Thursday, 5 March 2015

HSM 2: Blue skirt

The edwardian era has thus far been the period that I mostly have been sewing in, and  I have previously produced two skirts that could fall within that range. I have however felt like I need a skirt suitable for walking and being active in. After some browsing I fell in love with a model that is included in The Voice of Fashion from Lavolta Press:

1901 Calling Costume, p 241
Sorry about the poor image, but there it is. The original print has it made up in brown fabric, but I favored blue and could then also fit it into the second challenge of the historical sew monthly. During my research I found several examples of similar suits in different shades of blue or grey. All fashion plates below are from Fashion magazine De Gracieuse.

Pattern drafting in this book is accomplished by using graded rulers included in the appendix. I think it is rather easy, but then again, a skirt is not very complicated. I will get back once I am to fit the jacket that will accompany the skirt.

Having recently started a proper job and cashing in a proper salary every month meant that I could indulge myself and buy 6 meters of wool fabric to make up the whole suit. The fabric is perhaps a bit heavier than would have been ideal, but it was a dream to work with.

There is not really much to say about the construction, it was all really straightforward. Vertical seams sewn and left raw (awesome fabric), placket made at center back, pleats gathered, waistband attached, hooks and eyes added. At this point the half-finished skirt was hung up for a day or two to allow for the bias to stretch.

As I wanted to be able to go for walks in this skirt I had decided to make it ankle-length. Judging by the fashion plates above all skirts of the time were floor-length and had a train, but these period photographs tell a different story and gave me the courage to shorten it quite a bit.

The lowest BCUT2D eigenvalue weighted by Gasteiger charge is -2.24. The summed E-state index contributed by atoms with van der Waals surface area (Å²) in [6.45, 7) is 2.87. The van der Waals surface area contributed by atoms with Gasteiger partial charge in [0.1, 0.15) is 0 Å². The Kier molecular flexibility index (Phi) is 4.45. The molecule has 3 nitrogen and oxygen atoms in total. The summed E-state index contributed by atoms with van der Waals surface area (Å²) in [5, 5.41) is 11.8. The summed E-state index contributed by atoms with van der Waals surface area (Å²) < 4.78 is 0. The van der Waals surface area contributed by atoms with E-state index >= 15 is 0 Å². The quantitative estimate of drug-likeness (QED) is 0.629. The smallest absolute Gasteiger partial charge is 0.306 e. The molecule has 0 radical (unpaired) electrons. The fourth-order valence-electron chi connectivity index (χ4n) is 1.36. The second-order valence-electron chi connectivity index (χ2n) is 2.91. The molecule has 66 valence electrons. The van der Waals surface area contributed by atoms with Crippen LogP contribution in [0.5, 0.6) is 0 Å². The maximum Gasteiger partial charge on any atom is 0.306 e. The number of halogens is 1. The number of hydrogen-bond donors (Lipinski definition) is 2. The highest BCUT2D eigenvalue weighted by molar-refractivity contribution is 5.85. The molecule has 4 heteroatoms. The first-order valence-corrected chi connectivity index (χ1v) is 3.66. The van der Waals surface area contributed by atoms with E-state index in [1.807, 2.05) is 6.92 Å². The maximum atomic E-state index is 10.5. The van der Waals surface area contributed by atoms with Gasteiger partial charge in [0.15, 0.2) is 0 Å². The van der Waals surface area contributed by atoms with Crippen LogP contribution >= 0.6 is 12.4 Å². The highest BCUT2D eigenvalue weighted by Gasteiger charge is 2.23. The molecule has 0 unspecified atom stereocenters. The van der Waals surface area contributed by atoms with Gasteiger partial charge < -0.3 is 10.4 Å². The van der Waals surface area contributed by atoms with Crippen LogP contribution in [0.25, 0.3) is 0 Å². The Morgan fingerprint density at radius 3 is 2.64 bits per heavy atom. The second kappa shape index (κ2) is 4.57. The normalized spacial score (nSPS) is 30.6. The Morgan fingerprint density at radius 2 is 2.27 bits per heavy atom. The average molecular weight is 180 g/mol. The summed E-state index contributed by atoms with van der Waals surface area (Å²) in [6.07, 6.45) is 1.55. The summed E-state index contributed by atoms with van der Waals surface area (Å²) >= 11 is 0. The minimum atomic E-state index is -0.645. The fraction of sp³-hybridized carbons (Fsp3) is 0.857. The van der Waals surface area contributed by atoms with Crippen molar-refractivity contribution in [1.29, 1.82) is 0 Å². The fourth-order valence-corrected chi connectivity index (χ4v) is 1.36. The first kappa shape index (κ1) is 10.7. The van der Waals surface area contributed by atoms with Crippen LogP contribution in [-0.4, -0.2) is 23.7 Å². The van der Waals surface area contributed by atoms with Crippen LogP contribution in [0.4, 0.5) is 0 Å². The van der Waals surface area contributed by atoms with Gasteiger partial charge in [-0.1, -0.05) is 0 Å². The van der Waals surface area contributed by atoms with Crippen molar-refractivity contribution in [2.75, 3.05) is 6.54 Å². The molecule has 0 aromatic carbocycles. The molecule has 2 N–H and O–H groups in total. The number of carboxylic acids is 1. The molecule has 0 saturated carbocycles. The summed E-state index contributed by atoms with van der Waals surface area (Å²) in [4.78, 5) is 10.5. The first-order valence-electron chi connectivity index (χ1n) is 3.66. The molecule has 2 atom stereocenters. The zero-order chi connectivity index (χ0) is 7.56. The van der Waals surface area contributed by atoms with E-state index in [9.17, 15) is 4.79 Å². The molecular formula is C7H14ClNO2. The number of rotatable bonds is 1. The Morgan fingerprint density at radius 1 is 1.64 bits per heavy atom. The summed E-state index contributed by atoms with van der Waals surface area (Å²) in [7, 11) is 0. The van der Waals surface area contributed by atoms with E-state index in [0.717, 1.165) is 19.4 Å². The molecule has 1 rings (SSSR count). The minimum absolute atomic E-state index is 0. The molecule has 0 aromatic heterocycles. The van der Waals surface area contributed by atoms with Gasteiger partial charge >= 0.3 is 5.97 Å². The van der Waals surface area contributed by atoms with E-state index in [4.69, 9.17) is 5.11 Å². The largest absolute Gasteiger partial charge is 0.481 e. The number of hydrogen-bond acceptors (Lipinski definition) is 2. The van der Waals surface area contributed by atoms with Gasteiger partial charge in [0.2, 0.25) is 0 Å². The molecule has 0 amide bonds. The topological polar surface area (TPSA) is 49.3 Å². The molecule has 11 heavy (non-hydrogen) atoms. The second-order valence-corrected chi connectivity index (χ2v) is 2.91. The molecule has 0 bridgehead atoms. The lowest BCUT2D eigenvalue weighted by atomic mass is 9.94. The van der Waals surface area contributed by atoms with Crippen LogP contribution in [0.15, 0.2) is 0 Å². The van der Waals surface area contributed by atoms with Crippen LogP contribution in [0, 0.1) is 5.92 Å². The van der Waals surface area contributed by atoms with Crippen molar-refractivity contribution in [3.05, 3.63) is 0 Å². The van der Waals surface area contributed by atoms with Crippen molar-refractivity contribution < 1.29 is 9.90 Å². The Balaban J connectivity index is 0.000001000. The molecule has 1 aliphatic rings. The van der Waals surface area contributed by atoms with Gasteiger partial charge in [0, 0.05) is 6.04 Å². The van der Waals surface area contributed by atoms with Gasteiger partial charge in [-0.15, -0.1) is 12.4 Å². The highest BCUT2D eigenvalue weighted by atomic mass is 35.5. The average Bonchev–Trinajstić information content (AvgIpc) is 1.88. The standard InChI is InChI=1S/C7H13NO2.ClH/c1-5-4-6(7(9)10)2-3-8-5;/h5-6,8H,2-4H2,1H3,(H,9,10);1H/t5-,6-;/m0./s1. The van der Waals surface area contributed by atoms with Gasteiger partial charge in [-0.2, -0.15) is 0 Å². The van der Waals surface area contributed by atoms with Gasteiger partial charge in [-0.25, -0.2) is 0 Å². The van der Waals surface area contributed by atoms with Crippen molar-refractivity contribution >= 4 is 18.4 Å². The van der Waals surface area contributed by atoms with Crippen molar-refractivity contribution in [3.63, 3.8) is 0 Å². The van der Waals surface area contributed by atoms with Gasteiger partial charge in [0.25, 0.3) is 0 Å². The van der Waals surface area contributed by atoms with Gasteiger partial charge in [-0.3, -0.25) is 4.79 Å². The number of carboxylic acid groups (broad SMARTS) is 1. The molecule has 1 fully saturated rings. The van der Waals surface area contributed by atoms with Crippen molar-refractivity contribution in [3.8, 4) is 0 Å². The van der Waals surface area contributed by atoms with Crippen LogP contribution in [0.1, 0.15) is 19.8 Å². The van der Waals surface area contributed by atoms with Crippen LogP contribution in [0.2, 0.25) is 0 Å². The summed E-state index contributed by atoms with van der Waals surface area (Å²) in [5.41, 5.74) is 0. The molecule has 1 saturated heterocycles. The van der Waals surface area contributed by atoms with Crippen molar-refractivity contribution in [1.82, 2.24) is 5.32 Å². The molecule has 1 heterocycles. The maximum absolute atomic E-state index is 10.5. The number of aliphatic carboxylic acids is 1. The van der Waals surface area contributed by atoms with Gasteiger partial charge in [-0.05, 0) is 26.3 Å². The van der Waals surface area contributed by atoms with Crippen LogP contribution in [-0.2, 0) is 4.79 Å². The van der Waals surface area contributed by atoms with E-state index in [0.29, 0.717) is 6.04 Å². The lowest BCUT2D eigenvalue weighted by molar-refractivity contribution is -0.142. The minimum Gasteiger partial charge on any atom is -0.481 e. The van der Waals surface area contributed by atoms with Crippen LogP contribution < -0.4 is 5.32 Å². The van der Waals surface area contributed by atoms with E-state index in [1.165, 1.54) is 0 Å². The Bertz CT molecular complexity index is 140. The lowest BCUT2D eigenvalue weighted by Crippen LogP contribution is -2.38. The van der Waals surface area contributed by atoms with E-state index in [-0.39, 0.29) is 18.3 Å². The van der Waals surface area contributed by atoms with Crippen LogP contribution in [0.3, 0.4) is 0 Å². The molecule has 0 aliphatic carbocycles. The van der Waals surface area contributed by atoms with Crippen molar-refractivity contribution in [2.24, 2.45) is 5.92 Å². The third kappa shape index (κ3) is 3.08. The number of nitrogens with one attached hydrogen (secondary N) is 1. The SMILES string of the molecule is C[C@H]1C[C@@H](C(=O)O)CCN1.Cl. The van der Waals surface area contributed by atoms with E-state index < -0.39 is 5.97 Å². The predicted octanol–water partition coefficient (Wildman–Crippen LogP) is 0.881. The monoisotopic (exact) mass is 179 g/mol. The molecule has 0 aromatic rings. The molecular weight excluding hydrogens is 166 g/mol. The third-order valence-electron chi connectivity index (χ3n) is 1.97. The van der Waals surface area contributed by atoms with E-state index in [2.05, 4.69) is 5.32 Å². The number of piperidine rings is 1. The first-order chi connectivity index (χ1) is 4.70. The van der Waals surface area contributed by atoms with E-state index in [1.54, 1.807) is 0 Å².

After the hem had been cut I faced it with a 10cm wide bias strip of the same wool fabric and turned it to the inside of the skirt. Between the outer fabric and the facing is encased a piece of nylon horsehair braid that helps the skirt stand out a bit and not get all tangled up while walking. To finish the skirt of and to secure the facing I added a wide black velvet ribbon. I is possible that this ribbon will be replaced because it is just awful to handle, stiff and wrinkly! But from a distance it looks great and really finishes of the look.

Front view

Back view


Encased horsehair braid

Facing as seen from the wrong side of the skirt
Now for some pictures of it on me, sadly without the proper underpinnings. We will just have to do a photo shoot another day.
In motion with my everyday coat on top

Notice how the hem stands out, wonderful while walking

Almost something of an S-bend shape going on here
So how do I feel about this skirt? I absolutely love it. It is practical, flattering and comfortable. The making of it was fast and easy so I am not discouraged about tackling the jacket. I find it interesting to look at the original fashion plate and see how much more fullness there is there compared to my version. I did not alter the pattern at all so I have no idea what that is about. I guess that the image does not always look like the finished garment. just like when you buy a pattern today.


The Challenge: Nr 2. Blue

Fabric: Blue wool (vadmal) from here

Pattern: Calling costume, p 241 The Voice of Fashion

Year: 1901

Notions: Polyester thread, nylon horsehair braid, 6 skirt hooks and eyes, silk thread, modern interfacing for the waistband , velvet ribbon.

How historically accurate is it? Pattern is authentic, the fabric also okay. There are some synthetic notations included but they are mostly hidden. The length of the skirt is an interesting aspect which I believe is very much accurate, our ancestors probably valued practicality as much as we do. Overall 95%.

Hours to complete: 5-6h, including pattern drafting

First worn: For afternoon tea at Tjolöholms castle